It’s August, like many people, you are probably getting ready to start your back-to-school shopping if you haven’t already. One of the essentials on your list is undoubtedly a backpack. Since backpacks are no longer just for students or the outdoor enthusiast, while you’re at it, you may pick one up for yourself as well.
National School Backpack Awareness Day
According to the American Occupational Therapy Association (AOTA), September 18, 2019, is National School Backpack Awareness Day. In the effort to help you and your family reduce your risk of backpack-induced neck and back pain, Total Chiropractic and Wellness would like to share some backpack safety tips ahead of the back-to-school season.
Brief History of the Backpack
Backpacks have come a long way. According to time.com, the first zippered backpack evolved between the late 1930s and 1960s as a tool for outdoor adventurists designed by Gerry founder, Gerry Cunningham. The truest modern-version bag with controlled weight distribution targeting students and explorers alike arrived on the market around 1967-1968 by both Gerry and JanSport. Before 1967, students used a belt or belt-like strap to help carry books and supplies.
Future of the Backpack
Backpacks have already been seeing modifications to reflect the shift toward a more paperless society. With technology in the classrooms on the rise, backpacks are being reimagined to better support the electronic devices that are being carried. There are hybrid and smart backpacks designed with this purpose in mind.
The American Chiropractic Association (ACA) offers an extensive list of tips. Here is a brief summary:
Tips for Choosing a Backpack
- Choose a lightweight backpack that is no bigger than it needs to be. The bigger the bag, the greater the risk for overfilling.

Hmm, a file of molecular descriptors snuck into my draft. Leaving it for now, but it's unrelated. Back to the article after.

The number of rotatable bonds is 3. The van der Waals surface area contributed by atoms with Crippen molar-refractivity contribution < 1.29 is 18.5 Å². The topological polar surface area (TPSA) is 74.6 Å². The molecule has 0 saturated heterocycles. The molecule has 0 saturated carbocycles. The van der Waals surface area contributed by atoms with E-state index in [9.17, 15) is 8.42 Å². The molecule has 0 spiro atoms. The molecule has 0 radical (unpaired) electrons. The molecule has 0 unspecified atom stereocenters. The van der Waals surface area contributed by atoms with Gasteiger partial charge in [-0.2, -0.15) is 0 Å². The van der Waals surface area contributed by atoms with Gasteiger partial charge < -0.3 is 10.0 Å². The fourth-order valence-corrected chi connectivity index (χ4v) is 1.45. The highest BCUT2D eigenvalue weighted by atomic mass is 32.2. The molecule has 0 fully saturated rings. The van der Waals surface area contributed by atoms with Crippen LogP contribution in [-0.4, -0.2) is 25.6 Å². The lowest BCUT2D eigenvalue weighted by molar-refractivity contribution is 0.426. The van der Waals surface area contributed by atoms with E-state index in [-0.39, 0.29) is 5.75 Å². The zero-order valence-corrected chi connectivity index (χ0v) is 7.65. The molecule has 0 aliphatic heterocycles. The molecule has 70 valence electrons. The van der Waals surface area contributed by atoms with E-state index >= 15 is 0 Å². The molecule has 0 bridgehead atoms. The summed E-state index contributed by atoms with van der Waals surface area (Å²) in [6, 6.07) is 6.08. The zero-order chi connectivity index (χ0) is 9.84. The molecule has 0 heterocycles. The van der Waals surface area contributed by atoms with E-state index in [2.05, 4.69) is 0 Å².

- To help distribute the weight of the contents more evenly across the back, choose a backpack with pockets and compartments.
- Look for a padded back and wide, padded straps which will be more comfortable on the back and shoulders.
- Straps should be adjustable.
- Consider a bag with an adjustable waist strap.
Tips for Wearing a Backpack
- Tighten the straps so that the backpack does not sit too low or sway back and forth on the back.
- Adjust the backpack often as the type of clothing you are wearing may affect the fit.
- Wear your backpack on both shoulders and use the waist strap.
- Do not allow the bag to get too heavy. A general rule is no more than 5 to 15 percent of your body weight.
- Use compartments wisely to distribute the weight.
- Bend using both knees.
- Exercise regularly to build up the muscles used to carry a backpack.
- Students should use lockers to keep the load light.
- Do not ignore pain or discomfort caused by a heavy bag. Ask your pediatrician, primary care doctor, or chiropractor for advice.
- Talk to the school about possible ways they can help to lighten the load or consider keeping a second set of textbooks at home.
Backpacks on Wheels
In theory, the backpack with wheels seems like a great alternative because it keeps the weight off your back, but in practical terms, it is not that great of an idea. Here are some reasons why to reconsider:
- Rolling bags are considered a safety hazard in schools as kids trip over them in the hallways. In fact, many schools ban them.
- The noise made by the wheels can be disturbing.
- They are hard to pull up stairs and are difficult to roll through snow.
- Due to the mechanics, they are heavier in general.
- The convenience of having both hands free is sacrificed.
Total Chiropractic Care and Wellness Can Help
If you or your student are experiencing back or neck pain caused by wearing a backpack or for any reason, Total Chiropractic and Wellness can help. Dr. Goldman is very experienced and will be able to recommend a comprehensive treatment plan that will help alleviate the pain and help reduce your future risk. Contact us today!